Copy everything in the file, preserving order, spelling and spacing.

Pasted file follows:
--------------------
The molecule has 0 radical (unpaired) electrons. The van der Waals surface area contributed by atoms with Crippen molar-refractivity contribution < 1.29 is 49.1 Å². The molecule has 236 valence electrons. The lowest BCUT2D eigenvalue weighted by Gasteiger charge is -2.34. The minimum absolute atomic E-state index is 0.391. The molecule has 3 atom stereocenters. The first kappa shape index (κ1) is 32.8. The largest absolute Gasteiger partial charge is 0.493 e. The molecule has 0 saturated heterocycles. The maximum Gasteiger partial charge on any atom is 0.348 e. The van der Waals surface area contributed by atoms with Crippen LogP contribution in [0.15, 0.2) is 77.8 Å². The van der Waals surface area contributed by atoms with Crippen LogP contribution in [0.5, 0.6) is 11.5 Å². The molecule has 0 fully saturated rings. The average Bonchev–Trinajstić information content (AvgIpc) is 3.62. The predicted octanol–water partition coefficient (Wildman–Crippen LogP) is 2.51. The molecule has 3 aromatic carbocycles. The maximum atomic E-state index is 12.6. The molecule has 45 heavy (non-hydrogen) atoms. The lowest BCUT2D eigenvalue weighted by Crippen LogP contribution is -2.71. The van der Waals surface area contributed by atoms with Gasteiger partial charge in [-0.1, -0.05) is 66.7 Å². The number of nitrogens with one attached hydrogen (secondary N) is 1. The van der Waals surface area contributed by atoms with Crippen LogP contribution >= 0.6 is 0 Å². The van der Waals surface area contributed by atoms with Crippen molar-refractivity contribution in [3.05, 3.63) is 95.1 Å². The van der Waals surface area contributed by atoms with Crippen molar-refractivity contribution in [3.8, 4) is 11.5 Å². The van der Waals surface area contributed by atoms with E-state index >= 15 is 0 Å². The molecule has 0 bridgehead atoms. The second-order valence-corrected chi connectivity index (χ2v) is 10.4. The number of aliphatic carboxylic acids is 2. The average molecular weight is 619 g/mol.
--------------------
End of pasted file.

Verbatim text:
The molecule has 0 radical (unpaired) electrons. The van der Waals surface area contributed by atoms with Crippen molar-refractivity contribution < 1.29 is 49.1 Å². The molecule has 236 valence electrons. The lowest BCUT2D eigenvalue weighted by Gasteiger charge is -2.34. The minimum absolute atomic E-state index is 0.391. The molecule has 3 atom stereocenters. The first kappa shape index (κ1) is 32.8. The largest absolute Gasteiger partial charge is 0.493 e. The molecule has 0 saturated heterocycles. The maximum Gasteiger partial charge on any atom is 0.348 e. The van der Waals surface area contributed by atoms with Crippen LogP contribution in [0.15, 0.2) is 77.8 Å². The van der Waals surface area contributed by atoms with Crippen LogP contribution in [0.5, 0.6) is 11.5 Å². The molecule has 0 fully saturated rings. The average Bonchev–Trinajstić information content (AvgIpc) is 3.62. The predicted octanol–water partition coefficient (Wildman–Crippen LogP) is 2.51. The molecule has 3 aromatic carbocycles. The maximum atomic E-state index is 12.6. The molecule has 45 heavy (non-hydrogen) atoms. The lowest BCUT2D eigenvalue weighted by Crippen LogP contribution is -2.71. The van der Waals surface area contributed by atoms with Gasteiger partial charge in [-0.1, -0.05) is 66.7 Å². The number of nitrogens with one attached hydrogen (secondary N) is 1. The van der Waals surface area contributed by atoms with Crippen LogP contribution >= 0.6 is 0 Å². The van der Waals surface area contributed by atoms with Crippen molar-refractivity contribution in [3.05, 3.63) is 95.1 Å². The van der Waals surface area contributed by atoms with Crippen molar-refractivity contribution in [3.8, 4) is 11.5 Å². The van der Waals surface area contributed by atoms with E-state index >= 15 is 0 Å². The molecule has 0 bridgehead atoms. The second-order valence-corrected chi connectivity index (χ2v) is 10.4. The number of aliphatic carboxylic acids is 2. The average molecular weight is 619 g/mol.